Scientists are turning the tuning knob on an experiment that's essentially a radio receiver inside of a magnet. It's been around for years, but now it might finally be sensitive enough to hear a whole new kind of particle - one that could explain the mystery of the universe's dark matter.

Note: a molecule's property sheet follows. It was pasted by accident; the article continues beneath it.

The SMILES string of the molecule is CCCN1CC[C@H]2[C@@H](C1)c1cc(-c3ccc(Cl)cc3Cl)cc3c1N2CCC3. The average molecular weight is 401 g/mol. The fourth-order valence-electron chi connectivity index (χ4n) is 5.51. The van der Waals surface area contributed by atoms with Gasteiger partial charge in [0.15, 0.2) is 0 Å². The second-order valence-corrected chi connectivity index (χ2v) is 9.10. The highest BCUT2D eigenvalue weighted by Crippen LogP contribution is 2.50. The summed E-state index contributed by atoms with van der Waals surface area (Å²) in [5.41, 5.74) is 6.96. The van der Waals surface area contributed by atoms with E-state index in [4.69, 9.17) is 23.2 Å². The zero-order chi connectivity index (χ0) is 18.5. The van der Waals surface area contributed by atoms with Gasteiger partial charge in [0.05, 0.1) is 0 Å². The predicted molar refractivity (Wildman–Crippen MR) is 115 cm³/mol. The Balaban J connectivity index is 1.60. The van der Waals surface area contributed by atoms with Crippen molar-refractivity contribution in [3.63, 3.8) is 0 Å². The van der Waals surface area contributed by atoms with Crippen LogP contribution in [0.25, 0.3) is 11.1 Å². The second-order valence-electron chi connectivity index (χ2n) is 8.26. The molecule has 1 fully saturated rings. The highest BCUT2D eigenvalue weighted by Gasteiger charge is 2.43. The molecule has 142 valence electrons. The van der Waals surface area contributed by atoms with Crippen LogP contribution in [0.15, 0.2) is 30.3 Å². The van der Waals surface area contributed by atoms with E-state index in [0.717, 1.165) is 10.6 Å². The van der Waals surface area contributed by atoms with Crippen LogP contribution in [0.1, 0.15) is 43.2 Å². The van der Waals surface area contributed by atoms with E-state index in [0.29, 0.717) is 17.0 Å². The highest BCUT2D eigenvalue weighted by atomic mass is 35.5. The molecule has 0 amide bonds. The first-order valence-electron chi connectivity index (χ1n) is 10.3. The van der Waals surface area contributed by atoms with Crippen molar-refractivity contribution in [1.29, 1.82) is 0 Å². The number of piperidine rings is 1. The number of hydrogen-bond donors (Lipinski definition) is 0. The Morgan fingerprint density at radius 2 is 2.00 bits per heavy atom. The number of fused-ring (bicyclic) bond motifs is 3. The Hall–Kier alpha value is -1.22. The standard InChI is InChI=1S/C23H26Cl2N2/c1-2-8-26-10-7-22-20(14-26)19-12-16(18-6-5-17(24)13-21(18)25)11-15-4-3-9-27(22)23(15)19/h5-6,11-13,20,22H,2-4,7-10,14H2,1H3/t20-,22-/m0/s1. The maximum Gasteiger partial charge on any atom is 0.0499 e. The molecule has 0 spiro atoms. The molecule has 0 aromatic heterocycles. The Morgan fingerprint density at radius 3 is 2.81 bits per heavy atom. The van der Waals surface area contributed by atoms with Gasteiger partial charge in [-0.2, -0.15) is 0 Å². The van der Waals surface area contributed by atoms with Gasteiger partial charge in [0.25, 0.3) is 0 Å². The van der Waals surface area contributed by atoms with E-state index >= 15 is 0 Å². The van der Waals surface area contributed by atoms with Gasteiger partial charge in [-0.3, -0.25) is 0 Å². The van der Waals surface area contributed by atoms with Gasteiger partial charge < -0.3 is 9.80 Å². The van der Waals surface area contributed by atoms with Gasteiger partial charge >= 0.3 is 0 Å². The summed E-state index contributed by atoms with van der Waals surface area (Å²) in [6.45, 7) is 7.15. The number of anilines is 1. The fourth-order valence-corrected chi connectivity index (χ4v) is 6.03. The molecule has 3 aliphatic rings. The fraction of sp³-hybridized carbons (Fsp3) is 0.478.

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FERNEY-VOLTAIRE, FRANCE -- Some particle physics experiments are easier to ride than others. The giant detectors that take pictures of particle collisions on kilometres-round rings don't really have anywhere to sit, and the intense bureaucracy would probably demand an unwieldy amount of paperwork for would-be riders. The thing that stopped me from riding the whale-sized CAST experiment, however, wasn't fear of disrupting its search for dark matter particles. It was that deputy spokesperson Giovanni Cantatore misplaced the harness.